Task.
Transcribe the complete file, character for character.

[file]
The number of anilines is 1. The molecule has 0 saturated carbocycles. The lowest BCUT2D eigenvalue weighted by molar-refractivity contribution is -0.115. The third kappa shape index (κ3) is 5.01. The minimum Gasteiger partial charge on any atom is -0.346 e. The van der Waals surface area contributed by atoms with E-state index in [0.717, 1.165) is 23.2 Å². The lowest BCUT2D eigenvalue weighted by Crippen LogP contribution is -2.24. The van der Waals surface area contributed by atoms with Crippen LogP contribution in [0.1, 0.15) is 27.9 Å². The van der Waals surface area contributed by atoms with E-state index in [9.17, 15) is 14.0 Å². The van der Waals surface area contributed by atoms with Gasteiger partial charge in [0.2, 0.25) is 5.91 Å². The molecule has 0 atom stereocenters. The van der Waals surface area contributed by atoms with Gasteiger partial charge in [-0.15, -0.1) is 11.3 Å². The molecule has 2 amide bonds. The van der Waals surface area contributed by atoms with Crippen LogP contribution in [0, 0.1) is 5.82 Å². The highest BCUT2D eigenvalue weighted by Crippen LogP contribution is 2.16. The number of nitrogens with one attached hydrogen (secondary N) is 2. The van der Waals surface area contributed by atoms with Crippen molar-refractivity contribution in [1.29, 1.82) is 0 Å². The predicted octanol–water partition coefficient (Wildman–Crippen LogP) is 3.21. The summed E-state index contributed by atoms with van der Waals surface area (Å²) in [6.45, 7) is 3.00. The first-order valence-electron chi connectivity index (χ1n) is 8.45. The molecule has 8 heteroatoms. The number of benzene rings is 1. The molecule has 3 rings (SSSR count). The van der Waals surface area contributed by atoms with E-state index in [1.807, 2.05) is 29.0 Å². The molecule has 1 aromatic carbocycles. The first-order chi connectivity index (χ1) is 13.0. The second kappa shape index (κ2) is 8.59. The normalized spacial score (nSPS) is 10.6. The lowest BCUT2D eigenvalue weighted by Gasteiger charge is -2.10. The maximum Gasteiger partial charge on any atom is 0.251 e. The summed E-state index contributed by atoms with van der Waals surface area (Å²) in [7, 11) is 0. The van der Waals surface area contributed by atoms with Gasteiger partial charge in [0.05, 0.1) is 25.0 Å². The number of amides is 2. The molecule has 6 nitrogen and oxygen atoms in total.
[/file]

The number of anilines is 1. The molecule has 0 saturated carbocycles. The lowest BCUT2D eigenvalue weighted by molar-refractivity contribution is -0.115. The third kappa shape index (κ3) is 5.01. The minimum Gasteiger partial charge on any atom is -0.346 e. The van der Waals surface area contributed by atoms with E-state index in [0.717, 1.165) is 23.2 Å². The lowest BCUT2D eigenvalue weighted by Crippen LogP contribution is -2.24. The van der Waals surface area contributed by atoms with Crippen LogP contribution in [0.1, 0.15) is 27.9 Å². The van der Waals surface area contributed by atoms with E-state index in [9.17, 15) is 14.0 Å². The van der Waals surface area contributed by atoms with Gasteiger partial charge in [0.2, 0.25) is 5.91 Å². The molecule has 0 atom stereocenters. The van der Waals surface area contributed by atoms with Gasteiger partial charge in [-0.15, -0.1) is 11.3 Å². The molecule has 2 amide bonds. The van der Waals surface area contributed by atoms with Crippen LogP contribution in [0, 0.1) is 5.82 Å². The highest BCUT2D eigenvalue weighted by Crippen LogP contribution is 2.16. The number of nitrogens with one attached hydrogen (secondary N) is 2. The van der Waals surface area contributed by atoms with Crippen molar-refractivity contribution in [1.29, 1.82) is 0 Å². The predicted octanol–water partition coefficient (Wildman–Crippen LogP) is 3.21. The summed E-state index contributed by atoms with van der Waals surface area (Å²) in [6.45, 7) is 3.00. The first-order valence-electron chi connectivity index (χ1n) is 8.45. The molecule has 8 heteroatoms. The number of benzene rings is 1. The molecule has 3 rings (SSSR count). The van der Waals surface area contributed by atoms with E-state index in [1.807, 2.05) is 29.0 Å². The molecule has 1 aromatic carbocycles. The first-order chi connectivity index (χ1) is 13.0. The second kappa shape index (κ2) is 8.59. The normalized spacial score (nSPS) is 10.6. The lowest BCUT2D eigenvalue weighted by Gasteiger charge is -2.10. The maximum Gasteiger partial charge on any atom is 0.251 e. The summed E-state index contributed by atoms with van der Waals surface area (Å²) in [7, 11) is 0. The van der Waals surface area contributed by atoms with Gasteiger partial charge in [0.05, 0.1) is 25.0 Å². The number of amides is 2. The molecule has 6 nitrogen and oxygen atoms in total.